Obviously, this isn’t your every day family as Adam’s a stay-at-home dad. While it does sound like hard work at times and he makes huge efforts to ensure that the family always has clean clothes, nourishing, healthy meals and that the house is clean and tidy, we never hear it mentioned that he struggles. I found that interesting because I can’t remember every reading a novel about a stay-at-home mum who also was an academic and tried to get work done and it sounded so harmonious. I wonder if that was a conscious choice and if so, why. I remember that the mothers in Sarah Moss’ earlier books struggled quite a bit with motherhood.

As you see, there’s a lot to love here. So why didn’t I warm to this? The book had the misfortune of reminding me of Ian McEwan’s Saturday. None of the characters is even remotely as obnoxious as those in Saturday, still, there’s a similarity. Probably because the characters both occupy the same social territory. Or maybe I didn’t warm to this because Sarah Moss tried hard to show us another side of her talent. While the other novels I read were very atmospheric and spoke to the senses, this one speaks purely to the mind and – depending on the reader – to the emotions. Since I had no emotional reaction to this, it spoke only to my mind, which wasn’t enough for me to love it.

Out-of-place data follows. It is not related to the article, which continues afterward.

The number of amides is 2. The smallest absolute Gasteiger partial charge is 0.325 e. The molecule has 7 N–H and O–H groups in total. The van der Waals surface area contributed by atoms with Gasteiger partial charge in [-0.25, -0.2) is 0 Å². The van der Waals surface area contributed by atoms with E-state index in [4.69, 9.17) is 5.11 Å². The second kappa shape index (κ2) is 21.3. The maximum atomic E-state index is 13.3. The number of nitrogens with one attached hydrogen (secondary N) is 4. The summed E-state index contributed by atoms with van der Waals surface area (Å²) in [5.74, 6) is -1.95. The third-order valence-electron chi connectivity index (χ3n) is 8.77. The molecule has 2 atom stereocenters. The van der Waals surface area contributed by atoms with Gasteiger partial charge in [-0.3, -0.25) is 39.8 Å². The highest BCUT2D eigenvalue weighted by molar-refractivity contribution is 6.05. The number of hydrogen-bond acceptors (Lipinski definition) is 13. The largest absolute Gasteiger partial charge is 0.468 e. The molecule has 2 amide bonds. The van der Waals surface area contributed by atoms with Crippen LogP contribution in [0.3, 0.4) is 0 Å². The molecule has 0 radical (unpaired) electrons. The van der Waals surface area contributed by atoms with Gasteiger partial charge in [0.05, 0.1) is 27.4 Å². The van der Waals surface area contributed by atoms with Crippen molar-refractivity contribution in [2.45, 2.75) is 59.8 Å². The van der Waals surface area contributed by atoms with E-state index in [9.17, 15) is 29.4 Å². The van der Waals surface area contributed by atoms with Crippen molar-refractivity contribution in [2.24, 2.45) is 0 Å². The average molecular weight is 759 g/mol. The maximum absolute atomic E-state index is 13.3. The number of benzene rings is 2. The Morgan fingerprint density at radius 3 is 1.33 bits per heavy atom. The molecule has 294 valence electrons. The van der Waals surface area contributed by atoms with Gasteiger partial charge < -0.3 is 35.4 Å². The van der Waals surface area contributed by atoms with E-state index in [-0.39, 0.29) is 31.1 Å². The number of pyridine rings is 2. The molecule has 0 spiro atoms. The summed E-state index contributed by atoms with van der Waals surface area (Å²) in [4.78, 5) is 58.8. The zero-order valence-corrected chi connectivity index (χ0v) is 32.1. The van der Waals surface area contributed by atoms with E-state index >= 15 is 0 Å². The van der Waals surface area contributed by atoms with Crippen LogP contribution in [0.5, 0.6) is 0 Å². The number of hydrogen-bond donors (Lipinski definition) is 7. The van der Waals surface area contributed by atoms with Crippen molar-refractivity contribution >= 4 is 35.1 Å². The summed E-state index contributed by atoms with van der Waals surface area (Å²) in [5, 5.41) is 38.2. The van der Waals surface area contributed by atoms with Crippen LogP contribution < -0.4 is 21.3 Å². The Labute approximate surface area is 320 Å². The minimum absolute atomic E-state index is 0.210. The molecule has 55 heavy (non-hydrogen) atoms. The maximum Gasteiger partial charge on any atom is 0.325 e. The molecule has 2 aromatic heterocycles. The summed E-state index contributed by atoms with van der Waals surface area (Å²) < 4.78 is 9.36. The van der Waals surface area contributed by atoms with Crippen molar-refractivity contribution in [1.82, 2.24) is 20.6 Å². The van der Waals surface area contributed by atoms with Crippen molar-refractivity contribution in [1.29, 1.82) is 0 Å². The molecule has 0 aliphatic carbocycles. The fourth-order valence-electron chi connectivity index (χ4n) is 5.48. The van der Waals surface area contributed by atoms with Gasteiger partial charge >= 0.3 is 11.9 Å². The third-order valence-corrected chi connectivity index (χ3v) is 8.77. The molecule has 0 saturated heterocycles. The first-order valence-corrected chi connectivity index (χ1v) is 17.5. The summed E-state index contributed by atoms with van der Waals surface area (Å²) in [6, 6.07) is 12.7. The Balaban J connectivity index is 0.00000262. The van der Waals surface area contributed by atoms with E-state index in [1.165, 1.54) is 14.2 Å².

Elizabeth Taylor: A Wreath of Roses (1949)

a-wreath-of-roses

Published in 1949, A Wreath of Roses was Elizabeth Taylor’s fourth novel and the sixth I’ve read. Usually, when I decide to read everything by an author, I try to read in chronological order, not so in Elizabeth Taylor’s case. I seem to jump back and forth in time. I can’t say it minimizes my enjoyment but I might be less aware of her development as an author.

Every summer, Camilla, Liz and Frances meet for a month at Frances’ house in the country. Camilla and Liz have been friends for years. The much older Frances, who is now a painter, was Liz’s governess. For years, the month in the country was the highlight of their year, but this year things have changed. Liz who is newly married and wonders if she’s made a mistake, has brought her baby and is constantly afraid something might happen to him. Frances is getting very old and can hardly paint anymore. And Camilla, the main point of view character, is scared of old age as a spinster. All three of them are aware that things are not like they used to be. They still talk openly but they aren’t lighthearted anymore. While they still enjoy each other’s company, the changes and differences also bring out their darker sides.

The novel begins with Camilla waiting for a train. Richard, a very handsome man, is waiting next to her. He’s the kind of man she would never be interested in normally but the two witness a horrible tragedy and when they meet again, later at the local pub, they talk and she’s suddenly attracted. Liz who is there as well warns her. She has a bad feeling about this man. She is not the only one. Frances has invited an admirer of her paintings, Mr Morland, who stays at the same hotel as Richard. He finds him sneaky and dishonest. Richard is that and much worse. He’s a notorious liar and, as Camilla will find out, very dangerous.